The biological response of tumors to drugs requires measurements of the response on multiple time scales. The following describes the use of a high frame-rate camera spanning multiple time scales to separate fast from slow motility contributions.
Organelles in high concentration in cells are responsible for much of the light scattering properties of tissue, and organelles can have internal velocities that are an order of magnitude larger than the membrane and hence produce dynamic speckle on the time scale of about 30 to about 300 milliseconds. With the 30 fps camera (described above), these fast dynamics can be captured and hence the system can be sensitive to the full range of physical motions inside the cells and tissues.
With the high time resolution, the fast initial transients to a concentration front (a step function in drug concentration) passing the tumor in the flow cell can be tracked. Multi-exponential response to a concentration front can be captured. This highlights drug transport into the tissue as well as more than one functional response of the cells to the drug. By varying the speed and concentrations of the drugs in the flow cell, and by selecting different known on-rates for different drugs, the time-delay associated with diffusion of the drug through the tissue can be separated from the cellular response to the drug.
Multi-component response can be important in the study of drug combinations. Two-component responses have been observed to a combination of cyanide and iodoacetate (that affect oxidative phosphorylation and glycolysis, respectively) in the long-time kinetic response of the tumors. The combination response is shown in FIG. 12. The responses of tumors to combinations of the antimitotic drugs nocodazole and cytochalasin are shown in FIG. 13. The combined effect is synergistic relative to the individual responses. With the high time resolution of the system, the full range of time scales are available for the search for multi-component response of the tissue.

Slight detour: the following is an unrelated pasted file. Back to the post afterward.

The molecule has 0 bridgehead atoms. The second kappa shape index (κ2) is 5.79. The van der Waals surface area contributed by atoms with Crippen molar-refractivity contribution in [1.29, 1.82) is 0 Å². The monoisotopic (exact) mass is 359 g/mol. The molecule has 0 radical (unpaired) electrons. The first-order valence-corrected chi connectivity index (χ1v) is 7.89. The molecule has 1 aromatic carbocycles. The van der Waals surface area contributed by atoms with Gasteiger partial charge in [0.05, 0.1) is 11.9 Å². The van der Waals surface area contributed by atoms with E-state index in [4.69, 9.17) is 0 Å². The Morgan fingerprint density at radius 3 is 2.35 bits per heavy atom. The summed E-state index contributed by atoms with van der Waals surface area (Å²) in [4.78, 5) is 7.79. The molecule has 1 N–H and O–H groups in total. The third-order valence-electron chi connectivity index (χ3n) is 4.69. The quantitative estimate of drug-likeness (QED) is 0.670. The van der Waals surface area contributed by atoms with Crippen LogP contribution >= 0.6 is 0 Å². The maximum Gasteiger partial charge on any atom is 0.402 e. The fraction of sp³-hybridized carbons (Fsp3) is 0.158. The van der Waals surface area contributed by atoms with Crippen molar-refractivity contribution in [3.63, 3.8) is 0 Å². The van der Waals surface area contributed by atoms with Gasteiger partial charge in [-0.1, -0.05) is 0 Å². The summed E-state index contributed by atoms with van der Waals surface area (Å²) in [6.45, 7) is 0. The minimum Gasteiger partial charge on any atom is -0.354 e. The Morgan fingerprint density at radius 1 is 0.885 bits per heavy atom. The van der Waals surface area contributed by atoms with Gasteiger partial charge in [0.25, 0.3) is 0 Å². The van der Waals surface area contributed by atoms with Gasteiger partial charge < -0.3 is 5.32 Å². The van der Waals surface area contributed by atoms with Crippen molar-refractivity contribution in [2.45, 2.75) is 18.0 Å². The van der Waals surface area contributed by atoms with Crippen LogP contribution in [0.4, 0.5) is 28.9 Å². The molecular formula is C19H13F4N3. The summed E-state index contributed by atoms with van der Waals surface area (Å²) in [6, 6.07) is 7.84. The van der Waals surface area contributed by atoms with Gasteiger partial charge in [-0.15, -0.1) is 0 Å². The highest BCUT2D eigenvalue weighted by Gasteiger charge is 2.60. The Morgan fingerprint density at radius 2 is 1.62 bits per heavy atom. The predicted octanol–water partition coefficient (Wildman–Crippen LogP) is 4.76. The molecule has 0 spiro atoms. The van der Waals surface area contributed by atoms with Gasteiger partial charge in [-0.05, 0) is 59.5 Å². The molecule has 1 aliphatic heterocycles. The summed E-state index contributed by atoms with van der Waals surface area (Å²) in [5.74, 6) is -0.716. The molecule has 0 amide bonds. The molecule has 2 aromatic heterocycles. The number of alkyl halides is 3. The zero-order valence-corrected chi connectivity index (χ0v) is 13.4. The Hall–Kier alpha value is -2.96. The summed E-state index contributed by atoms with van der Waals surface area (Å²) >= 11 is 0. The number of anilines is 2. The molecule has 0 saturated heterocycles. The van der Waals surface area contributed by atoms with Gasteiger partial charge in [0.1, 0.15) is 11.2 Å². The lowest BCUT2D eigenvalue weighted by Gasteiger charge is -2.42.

An important aspect of the dose-response curves is the effect that the state of the tumor has on its response to drugs. For instance, a tumor can be hypoxic, or hypothermic, or glucose deficient prior to drug application. This initial state can have an important influence on how the tissue responds. In particular, it can vary how rapidly a cell goes into apoptosis in response to mitotic arrest. Exemplary implementations vary the initial conditions of the tumor by varying oxygen concentration, glucose concentration and temperature of the growth medium and observe the effects on the dose-response curves.
Kinetic curves include both on-rates and off-rates. On-rates indicate how rapidly a drug acts, while off-rates indicate the reversibility of a drug's action. Some drugs are highly non-reversible (colchicine), while others can be highly reversible (colcemid). Many cytoskeletal drug effects are reversible. However, if mitotic arrest lasts too king, then the cell goes into apoptosis, which is not reversible.
On-rates are measured by applying a concentration front in the controlled flow cell and studying the motility responding on different time scales. Off-rates are measured by reapplying the native growth medium and measuring the motility response, again on different time scales. The data from the different time scales provides information on different cellular function (organelles vs. nucleus vs. membrane) and these can be monitored to see how fast they recover after the removal of the drug. The off-rate experiment can also measure the important pharmacological property known as the tissue clearing rate.
As with the dose-response curves, the biological and environmental state of the tumor prior to the application of the drug can be varied to study the dependence of the kinetics on these properties. In addition, different cell lines can be studied to evaluate how generic the kinetic responses are. It should be understood herein that the choice of tissue cell lines in accordance with the teachings of the present invention can be used to highlight different tissue functions.
Drug combinations are often used in modern chemotherapy. The goal of combinations is not just to reduce the concentration of a single drug, but also to apply drugs that have different effects on different cellular functions. MCI can be used for multifunctional imaging based on motility contrast. An exemplary demonstration can use drug combinations that separately affect fast motion (organelles) and slow motion (membrane). By varying the drug concentrations and ratios, the specificity of the motility contrast approach based on different time scales is demonstrated.